Original proceeding in discipline. Opinion filed December 8, 2006. Indefinite suspension.
Stanton A. Hazlett, disciplinary administrator, argued the cause and was on the formal complaint for the petitioner.
Joseph M. Laskowski, respondent, argued the cause pro se.
Per Curiam: This is an original proceeding in discipline filed by the Disciplinary Administrator's office against Joseph M. Laskowski of Kansas City, Kansas, an attorney admitted to the practice of law in Kansas.
The formal complaint filed against respondent alleges violations of KRPC 8.4 (2005 Kan. Ct. R. Annot. 504) (misconduct). Respondent filed an answer basically admitting the allegations in the complaint.
The complaint filed against respondent grew out of his conviction for felony driving under the influence and subsequent probation. On July 18, 2005, the respondent was temporarily suspended by this court pursuant to Supreme Court Rule 203 (2005 Kan. Ct. R. Annot. 247).
A hearing before the panel of the Kansas Board for Discipline of Attorneys was held on June 6, 2006, in Topeka, Kansas. Respondent appeared in person and Disciplinary Administrator, Stanton A. Hazlett, appeared for petitioner. The panel by clear and convincing evidence made the following findings of fact and conclusions of law:
"2. On March 21, 2001, the Respondent entered a guilty plea to a charge of driving while intoxicated, in Platte County, Missouri. The Court suspended the imposition of sentence.
"3. On November 19, 2002, the Respondent entered a guilty plea to a charge of driving while intoxicated, in Miller County, Missouri. The Court suspended the imposition of sentence.
"4. On August 6, 2003, the Respondent was arrested in Pettis County, Missouri, for driving while intoxicated, class D felony. Because this was the Respondent's third charge of driving while intoxicated, the Respondent was charged as a 'persistent offender.' On December 15, 2003, the Respondent entered a guilty plea to the felony crime. Thereafter, the Respondent was sentenced to a term of incarceration of three years.
"5. The Court ordered the Respondent to report to the Pettis County, Missouri, jail on March 31, 2004, to serve his sentence. While incarcerated, the Respondent completed a substance abuse program. The Respondent was released from incarceration on July 29, 2004, and placed on probation. A condition of the Respondent's probation was that the Respondent not consume any alcohol.
"6. On August 19, 2004, or August 20, 2004, the Respondent consumed alcohol.
"7. In September, 2004, the Respondent's probation officer, Tammy Taylor filed a probation violation against the Respondent. The allegation that the Respondent violated his probation was based on his consumption of alcohol. On September 8, 2004, the Court issued a warrant for the Respondent's arrest for violating the order of probation by consuming alcohol. On September 20, 2004, the Respondent was arrested on the probation violation warrant. The Respondent posted bond and was released from custody.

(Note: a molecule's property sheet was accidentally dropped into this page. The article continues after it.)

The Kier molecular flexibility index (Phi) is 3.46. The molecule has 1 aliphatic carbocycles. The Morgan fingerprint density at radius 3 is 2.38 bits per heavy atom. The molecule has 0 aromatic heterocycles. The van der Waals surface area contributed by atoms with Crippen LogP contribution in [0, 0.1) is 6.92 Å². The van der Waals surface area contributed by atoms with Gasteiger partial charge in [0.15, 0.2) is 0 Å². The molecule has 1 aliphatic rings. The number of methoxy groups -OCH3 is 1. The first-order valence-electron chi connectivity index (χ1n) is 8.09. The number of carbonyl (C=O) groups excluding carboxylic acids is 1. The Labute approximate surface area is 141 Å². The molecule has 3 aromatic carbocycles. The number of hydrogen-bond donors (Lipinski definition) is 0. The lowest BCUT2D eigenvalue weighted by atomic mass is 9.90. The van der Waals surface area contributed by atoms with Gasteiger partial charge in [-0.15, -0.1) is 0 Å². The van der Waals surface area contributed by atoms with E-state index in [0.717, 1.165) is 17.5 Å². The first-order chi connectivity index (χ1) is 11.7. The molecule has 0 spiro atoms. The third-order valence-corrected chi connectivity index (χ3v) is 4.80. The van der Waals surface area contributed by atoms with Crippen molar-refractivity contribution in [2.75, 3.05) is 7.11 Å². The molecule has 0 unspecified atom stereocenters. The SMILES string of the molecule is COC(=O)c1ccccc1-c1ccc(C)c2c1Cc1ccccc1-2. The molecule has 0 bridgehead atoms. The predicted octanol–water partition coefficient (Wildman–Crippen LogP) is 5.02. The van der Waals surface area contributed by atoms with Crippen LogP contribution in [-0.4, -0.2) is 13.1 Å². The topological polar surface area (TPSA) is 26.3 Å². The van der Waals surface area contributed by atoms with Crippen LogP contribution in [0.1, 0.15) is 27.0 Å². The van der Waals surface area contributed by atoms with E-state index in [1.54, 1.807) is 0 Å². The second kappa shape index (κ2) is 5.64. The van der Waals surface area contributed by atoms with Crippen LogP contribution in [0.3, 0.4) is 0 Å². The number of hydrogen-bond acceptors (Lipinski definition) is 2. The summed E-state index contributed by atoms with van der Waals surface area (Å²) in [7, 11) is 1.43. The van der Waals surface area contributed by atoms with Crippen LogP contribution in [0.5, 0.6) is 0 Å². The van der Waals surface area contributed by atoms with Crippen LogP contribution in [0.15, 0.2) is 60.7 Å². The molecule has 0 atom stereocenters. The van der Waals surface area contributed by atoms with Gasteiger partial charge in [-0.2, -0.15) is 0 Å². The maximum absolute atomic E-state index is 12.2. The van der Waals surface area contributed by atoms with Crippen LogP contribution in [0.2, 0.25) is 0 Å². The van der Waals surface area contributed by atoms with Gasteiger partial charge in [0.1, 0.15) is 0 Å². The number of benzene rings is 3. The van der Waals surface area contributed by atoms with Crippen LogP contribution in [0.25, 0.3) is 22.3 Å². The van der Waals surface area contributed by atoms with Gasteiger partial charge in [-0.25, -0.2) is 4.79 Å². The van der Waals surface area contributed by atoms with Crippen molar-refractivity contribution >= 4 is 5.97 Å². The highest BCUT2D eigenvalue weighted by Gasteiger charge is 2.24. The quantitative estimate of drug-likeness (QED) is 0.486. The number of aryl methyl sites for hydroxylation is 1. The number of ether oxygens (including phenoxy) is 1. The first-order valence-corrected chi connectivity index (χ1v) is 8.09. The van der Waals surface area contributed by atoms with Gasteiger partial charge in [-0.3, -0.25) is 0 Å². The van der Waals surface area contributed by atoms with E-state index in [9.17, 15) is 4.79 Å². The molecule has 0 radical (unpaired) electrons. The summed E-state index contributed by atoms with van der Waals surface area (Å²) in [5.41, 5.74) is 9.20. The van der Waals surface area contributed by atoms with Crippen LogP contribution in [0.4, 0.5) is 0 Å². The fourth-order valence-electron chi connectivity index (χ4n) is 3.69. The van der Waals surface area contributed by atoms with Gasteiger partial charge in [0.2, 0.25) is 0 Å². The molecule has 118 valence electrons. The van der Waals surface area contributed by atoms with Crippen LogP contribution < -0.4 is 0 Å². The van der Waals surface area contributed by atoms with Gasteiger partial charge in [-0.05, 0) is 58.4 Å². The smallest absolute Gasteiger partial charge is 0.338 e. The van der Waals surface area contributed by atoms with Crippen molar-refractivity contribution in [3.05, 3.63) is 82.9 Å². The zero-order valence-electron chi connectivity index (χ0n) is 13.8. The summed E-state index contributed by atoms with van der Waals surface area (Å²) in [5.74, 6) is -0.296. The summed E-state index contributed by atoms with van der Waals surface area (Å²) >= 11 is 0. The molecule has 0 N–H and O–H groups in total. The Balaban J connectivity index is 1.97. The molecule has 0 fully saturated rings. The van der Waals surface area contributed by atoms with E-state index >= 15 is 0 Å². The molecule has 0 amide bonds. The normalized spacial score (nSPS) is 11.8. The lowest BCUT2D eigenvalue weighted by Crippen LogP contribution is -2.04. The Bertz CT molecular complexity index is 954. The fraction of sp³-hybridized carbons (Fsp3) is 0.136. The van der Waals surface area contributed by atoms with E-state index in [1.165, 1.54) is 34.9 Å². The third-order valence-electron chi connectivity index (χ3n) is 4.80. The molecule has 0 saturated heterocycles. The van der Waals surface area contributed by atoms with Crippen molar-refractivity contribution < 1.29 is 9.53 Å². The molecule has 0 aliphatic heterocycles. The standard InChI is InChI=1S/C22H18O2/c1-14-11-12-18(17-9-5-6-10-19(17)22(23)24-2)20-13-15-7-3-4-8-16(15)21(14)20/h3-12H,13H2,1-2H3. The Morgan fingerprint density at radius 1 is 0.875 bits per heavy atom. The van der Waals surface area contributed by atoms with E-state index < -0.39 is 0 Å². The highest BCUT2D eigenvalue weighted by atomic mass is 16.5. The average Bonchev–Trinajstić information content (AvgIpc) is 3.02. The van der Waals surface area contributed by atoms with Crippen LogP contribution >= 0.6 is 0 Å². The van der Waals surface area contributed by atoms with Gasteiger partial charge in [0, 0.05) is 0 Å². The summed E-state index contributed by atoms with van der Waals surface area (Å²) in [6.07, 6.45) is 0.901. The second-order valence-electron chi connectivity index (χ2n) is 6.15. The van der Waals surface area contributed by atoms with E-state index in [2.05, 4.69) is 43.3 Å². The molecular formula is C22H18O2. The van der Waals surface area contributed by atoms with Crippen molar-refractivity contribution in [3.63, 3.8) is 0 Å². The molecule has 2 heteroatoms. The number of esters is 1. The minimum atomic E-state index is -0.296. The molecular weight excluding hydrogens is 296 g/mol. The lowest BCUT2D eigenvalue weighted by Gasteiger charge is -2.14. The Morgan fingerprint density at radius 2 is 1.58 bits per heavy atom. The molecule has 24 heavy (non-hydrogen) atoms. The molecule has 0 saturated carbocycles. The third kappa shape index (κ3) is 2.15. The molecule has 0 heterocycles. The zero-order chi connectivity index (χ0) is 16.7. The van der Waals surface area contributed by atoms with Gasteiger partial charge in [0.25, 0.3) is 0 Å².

"8. On November 1, 2004, the Court heard the probation violation matter. The Respondent admitted violating the terms of probation. The Court agreed to take the matter under advisement for 180 days. The Court also stated that if the Respondent engaged in additional violations, the Court would revoke the Respondent's probation without further hearing.
"9. On December 8, 2004, Ms. Taylor filed another allegation of probation violation against the Respondent. According to the Respondent, Ms. Taylor's allegation that he violated his probation was because he was residing in Kansas when his probation required that he not leave the state of Missouri. Based upon the November 1, 2004, order, the Court issued a warrant for the Respondent's arrest. On December 10, 2004, the Respondent was arrested on the probation violation warrant. The Respondent was remanded to the custody of the Missouri Department of Corrections. The Respondent remained incarcerated until March 15, 2005.
"10. On March 15, 2005, the Missouri Department of Corrections placed the Respondent on parole. The Respondent continues to be on parole. The Respondent's parole is scheduled to end on August 7, 2007.
"1. Based upon the Respondent's stipulation to the facts alleged in the Disciplinary Administrator's Formal Complaint and the evidence presented at the hearing, including Disciplinary Administrator's Exhibits 1 through 4, the Hearing Panel concludes that the Respondent engaged in misconduct and violated KRPC 8.4(b) and KRPC 8.4(g).
"2. According to KRPC 8.4(b), '[i]t is professional misconduct for a lawyer to . . . commit a criminal act that reflects adversely on the lawyer's honesty, trustworthiness or fitness as a lawyer in other respects.' Repeatedly driving while intoxicated amounts to a criminal act that reflects adversely on the Respondent in other respects. As such, the Hearing Panel concludes that the Respondent violated KRPC 8.4(b).
"3. Further, '[i]t is professional misconduct for a lawyer to . . . engage in any other conduct that adversely reflects on the lawyer's fitness to practice law.' KRPC 8.4(g). Being convicted of a felony and violating the terms and conditions of probation adversely reflects on the Respondent's fitness to practice law. Accordingly, the Hearing Panel concludes that the Respondent violated KRPC 8.4(g)."
"In making this recommendation for discipline, the Hearing Panel considered the factors outlined by the American Bar Association in its Standards for Imposing Lawyer Sanctions (hereinafter 'Standards'). Pursuant to Standard 3, the factors to be considered are the duty violated, the lawyer's mental state, the potential or actual injury caused by the lawyer's misconduct, and the existence of aggravating or mitigating factors.